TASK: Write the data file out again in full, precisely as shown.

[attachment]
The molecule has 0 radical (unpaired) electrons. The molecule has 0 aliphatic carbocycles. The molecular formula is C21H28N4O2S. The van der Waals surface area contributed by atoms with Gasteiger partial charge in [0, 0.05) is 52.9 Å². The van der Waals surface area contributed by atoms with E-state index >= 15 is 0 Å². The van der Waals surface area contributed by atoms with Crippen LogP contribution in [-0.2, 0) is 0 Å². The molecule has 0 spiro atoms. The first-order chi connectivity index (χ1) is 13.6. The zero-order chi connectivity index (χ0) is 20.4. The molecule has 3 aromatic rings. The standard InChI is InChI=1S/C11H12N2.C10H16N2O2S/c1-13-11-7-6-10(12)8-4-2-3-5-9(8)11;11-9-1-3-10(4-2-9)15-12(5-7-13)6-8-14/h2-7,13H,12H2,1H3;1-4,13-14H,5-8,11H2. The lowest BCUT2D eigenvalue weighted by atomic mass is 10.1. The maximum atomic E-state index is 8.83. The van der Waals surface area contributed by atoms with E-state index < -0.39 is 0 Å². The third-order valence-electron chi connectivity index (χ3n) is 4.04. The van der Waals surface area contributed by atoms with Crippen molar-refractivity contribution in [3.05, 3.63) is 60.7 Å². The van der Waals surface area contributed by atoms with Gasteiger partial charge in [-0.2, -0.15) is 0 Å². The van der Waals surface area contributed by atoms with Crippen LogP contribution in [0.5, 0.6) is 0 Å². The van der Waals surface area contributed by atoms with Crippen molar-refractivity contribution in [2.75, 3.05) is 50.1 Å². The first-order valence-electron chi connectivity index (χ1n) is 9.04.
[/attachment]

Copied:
The molecule has 0 radical (unpaired) electrons. The molecule has 0 aliphatic carbocycles. The molecular formula is C21H28N4O2S. The van der Waals surface area contributed by atoms with Gasteiger partial charge in [0, 0.05) is 52.9 Å². The van der Waals surface area contributed by atoms with E-state index >= 15 is 0 Å². The van der Waals surface area contributed by atoms with Crippen LogP contribution in [-0.2, 0) is 0 Å². The molecule has 0 spiro atoms. The first-order chi connectivity index (χ1) is 13.6. The zero-order chi connectivity index (χ0) is 20.4. The molecule has 3 aromatic rings. The standard InChI is InChI=1S/C11H12N2.C10H16N2O2S/c1-13-11-7-6-10(12)8-4-2-3-5-9(8)11;11-9-1-3-10(4-2-9)15-12(5-7-13)6-8-14/h2-7,13H,12H2,1H3;1-4,13-14H,5-8,11H2. The lowest BCUT2D eigenvalue weighted by atomic mass is 10.1. The maximum atomic E-state index is 8.83. The van der Waals surface area contributed by atoms with E-state index < -0.39 is 0 Å². The third-order valence-electron chi connectivity index (χ3n) is 4.04. The van der Waals surface area contributed by atoms with Crippen molar-refractivity contribution in [3.05, 3.63) is 60.7 Å². The van der Waals surface area contributed by atoms with Gasteiger partial charge in [-0.2, -0.15) is 0 Å². The van der Waals surface area contributed by atoms with Crippen LogP contribution in [0.5, 0.6) is 0 Å². The van der Waals surface area contributed by atoms with Crippen molar-refractivity contribution in [2.75, 3.05) is 50.1 Å². The first-order valence-electron chi connectivity index (χ1n) is 9.04.